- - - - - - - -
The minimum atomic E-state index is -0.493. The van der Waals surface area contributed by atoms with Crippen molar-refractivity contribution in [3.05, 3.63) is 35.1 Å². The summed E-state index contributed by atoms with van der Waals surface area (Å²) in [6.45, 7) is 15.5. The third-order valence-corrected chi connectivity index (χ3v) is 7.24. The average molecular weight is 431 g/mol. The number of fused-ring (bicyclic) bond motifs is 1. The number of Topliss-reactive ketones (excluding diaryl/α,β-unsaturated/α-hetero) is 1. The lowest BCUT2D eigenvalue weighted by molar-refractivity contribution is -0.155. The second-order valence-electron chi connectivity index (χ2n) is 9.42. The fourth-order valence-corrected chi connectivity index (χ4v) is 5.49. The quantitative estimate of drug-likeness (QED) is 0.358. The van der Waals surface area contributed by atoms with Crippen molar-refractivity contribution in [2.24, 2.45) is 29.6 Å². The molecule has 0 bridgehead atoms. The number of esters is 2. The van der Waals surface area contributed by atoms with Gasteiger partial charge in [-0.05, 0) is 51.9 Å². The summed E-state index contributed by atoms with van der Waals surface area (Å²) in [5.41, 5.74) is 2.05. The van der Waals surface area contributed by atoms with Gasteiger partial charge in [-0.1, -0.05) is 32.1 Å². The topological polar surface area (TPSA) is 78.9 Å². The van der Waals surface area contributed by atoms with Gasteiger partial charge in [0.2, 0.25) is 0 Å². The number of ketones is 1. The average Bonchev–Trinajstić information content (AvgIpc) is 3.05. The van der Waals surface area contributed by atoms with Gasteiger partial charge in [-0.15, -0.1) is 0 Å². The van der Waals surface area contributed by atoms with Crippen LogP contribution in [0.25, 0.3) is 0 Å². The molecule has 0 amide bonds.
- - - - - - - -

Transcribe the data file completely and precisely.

The minimum atomic E-state index is -0.493. The van der Waals surface area contributed by atoms with Crippen molar-refractivity contribution in [3.05, 3.63) is 35.1 Å². The summed E-state index contributed by atoms with van der Waals surface area (Å²) in [6.45, 7) is 15.5. The third-order valence-corrected chi connectivity index (χ3v) is 7.24. The average molecular weight is 431 g/mol. The number of fused-ring (bicyclic) bond motifs is 1. The number of Topliss-reactive ketones (excluding diaryl/α,β-unsaturated/α-hetero) is 1. The lowest BCUT2D eigenvalue weighted by molar-refractivity contribution is -0.155. The second-order valence-electron chi connectivity index (χ2n) is 9.42. The fourth-order valence-corrected chi connectivity index (χ4v) is 5.49. The quantitative estimate of drug-likeness (QED) is 0.358. The van der Waals surface area contributed by atoms with Crippen molar-refractivity contribution in [2.24, 2.45) is 29.6 Å². The molecule has 0 bridgehead atoms. The number of esters is 2. The van der Waals surface area contributed by atoms with Gasteiger partial charge in [-0.05, 0) is 51.9 Å². The summed E-state index contributed by atoms with van der Waals surface area (Å²) in [5.41, 5.74) is 2.05. The van der Waals surface area contributed by atoms with Gasteiger partial charge in [-0.1, -0.05) is 32.1 Å². The topological polar surface area (TPSA) is 78.9 Å². The van der Waals surface area contributed by atoms with Gasteiger partial charge in [0.2, 0.25) is 0 Å². The number of ketones is 1. The average Bonchev–Trinajstić information content (AvgIpc) is 3.05. The van der Waals surface area contributed by atoms with Gasteiger partial charge in [-0.15, -0.1) is 0 Å². The van der Waals surface area contributed by atoms with Crippen LogP contribution in [0.25, 0.3) is 0 Å². The molecule has 0 amide bonds.